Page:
It’s safe to say that technology has a grip on the youth like never before. From iPads to cell phones, it is safe to say our children are growing up in a world vastly different than we did. With so much time spent in front of screens, and with physical education in schools being cut across the country, our kids also face increased health deficits.
Childhood obesity alone as more than tripled since the 1970’s, disproportionately affecting lower-income communities and children of color. One study found that the chances of a child being obese or overweight more than tripled from 20% to over 60% if they lived in an area where poor housing, unsafe surroundings and limited access to parks and recreation centers were common. Childhood obesity leads to a variety of associated illnesses both physical and mental in nature.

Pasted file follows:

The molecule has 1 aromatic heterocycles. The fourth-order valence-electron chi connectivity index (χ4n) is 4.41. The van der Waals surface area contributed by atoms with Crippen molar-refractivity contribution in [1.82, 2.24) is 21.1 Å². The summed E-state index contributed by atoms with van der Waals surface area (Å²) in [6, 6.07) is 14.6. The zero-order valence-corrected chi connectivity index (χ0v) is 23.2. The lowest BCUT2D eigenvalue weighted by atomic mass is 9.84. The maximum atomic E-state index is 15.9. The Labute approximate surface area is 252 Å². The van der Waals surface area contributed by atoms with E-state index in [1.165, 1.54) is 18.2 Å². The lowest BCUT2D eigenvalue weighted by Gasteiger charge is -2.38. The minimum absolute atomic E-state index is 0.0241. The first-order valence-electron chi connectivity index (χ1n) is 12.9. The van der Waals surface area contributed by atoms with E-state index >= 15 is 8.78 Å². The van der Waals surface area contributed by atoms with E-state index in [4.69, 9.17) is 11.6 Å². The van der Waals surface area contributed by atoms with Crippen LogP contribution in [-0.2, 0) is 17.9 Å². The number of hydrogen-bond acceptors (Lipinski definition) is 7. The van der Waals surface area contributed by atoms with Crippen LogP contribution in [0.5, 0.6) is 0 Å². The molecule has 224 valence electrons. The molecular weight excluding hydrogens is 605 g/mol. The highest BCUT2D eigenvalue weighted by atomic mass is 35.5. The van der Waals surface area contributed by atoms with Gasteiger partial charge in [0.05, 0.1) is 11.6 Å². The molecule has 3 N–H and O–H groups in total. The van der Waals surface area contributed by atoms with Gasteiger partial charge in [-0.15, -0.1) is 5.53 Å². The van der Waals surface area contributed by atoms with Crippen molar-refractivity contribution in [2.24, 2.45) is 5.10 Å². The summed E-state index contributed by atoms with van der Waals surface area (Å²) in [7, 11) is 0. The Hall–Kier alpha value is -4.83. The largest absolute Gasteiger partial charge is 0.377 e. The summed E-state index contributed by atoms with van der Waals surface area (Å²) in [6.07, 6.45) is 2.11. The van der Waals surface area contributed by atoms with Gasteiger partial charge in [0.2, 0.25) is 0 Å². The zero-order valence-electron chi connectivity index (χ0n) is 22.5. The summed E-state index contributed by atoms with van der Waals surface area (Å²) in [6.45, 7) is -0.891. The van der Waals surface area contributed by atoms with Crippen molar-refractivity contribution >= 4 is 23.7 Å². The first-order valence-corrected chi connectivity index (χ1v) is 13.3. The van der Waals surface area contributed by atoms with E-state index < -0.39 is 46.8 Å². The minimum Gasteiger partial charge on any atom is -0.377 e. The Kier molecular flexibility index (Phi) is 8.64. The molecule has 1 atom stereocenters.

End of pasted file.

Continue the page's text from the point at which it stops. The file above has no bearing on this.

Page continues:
From birth up to about 8 years of age, the human body undergoes the most rapid physical development in our lifespan. Having time outside running around and playing is key to this development and integration of new motor pathways within the body.
Studies have shown that increased physical activity in preschool-aged children had significant benefits for the development of both motor skills and cognitive function. In addition to the